The brand new trains currently entering service have a built-in automatic braking system that brings trains to a halt if anything should happen to the driver.
“The train brakes automatically if an 'alertness' button on the driver's control lever is not pressed by the driver quick enough or at required intervals,” Norbert Kaareste, head of sales and marketing at Elektriraudtee told Eesti Päevaleht on Thursday.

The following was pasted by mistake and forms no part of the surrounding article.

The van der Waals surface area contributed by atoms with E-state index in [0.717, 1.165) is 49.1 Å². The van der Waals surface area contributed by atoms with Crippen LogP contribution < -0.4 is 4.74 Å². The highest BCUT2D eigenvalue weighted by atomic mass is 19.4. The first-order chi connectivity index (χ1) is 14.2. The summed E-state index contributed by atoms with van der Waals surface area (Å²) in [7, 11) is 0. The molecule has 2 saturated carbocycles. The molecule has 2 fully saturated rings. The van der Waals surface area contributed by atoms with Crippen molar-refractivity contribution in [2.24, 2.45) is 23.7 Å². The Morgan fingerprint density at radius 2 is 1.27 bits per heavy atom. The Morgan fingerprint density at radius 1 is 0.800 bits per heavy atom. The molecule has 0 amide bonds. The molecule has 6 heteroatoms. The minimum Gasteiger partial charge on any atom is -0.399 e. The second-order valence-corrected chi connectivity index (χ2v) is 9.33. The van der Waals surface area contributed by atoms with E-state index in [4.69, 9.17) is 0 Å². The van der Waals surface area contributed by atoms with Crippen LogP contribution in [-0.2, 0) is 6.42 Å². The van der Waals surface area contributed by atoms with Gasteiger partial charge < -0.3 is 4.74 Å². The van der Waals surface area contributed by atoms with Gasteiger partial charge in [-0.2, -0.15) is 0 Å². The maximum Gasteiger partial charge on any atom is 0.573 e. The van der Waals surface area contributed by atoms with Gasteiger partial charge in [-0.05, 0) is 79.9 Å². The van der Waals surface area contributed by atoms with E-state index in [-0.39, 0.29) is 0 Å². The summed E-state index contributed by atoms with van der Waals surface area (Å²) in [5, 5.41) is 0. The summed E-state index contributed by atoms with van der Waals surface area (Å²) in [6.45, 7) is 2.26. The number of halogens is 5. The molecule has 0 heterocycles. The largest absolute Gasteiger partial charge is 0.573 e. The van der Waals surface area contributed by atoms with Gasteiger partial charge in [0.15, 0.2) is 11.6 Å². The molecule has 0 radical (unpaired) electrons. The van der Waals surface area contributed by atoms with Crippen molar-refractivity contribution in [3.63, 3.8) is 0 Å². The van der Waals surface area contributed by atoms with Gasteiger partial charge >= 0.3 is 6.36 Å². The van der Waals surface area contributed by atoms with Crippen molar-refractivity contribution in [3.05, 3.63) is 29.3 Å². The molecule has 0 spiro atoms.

Commenting on the deadly train crash outside Santiago de Compostela in Spain on Wednesday, the head of railway safety at the Estonian Technical Surveillance Authority, Anvar Salomets, said that looking at how far the train's cars were from each other on the crash scene, and seeing no track deformities, high speed is the "only natural conclusion" as the reason.
Salomets said that kind of accidents are very unlikely in Estonia, as speeds are much lower.
Kaareste added Estonia's new trains are electronically limited to 120 kph.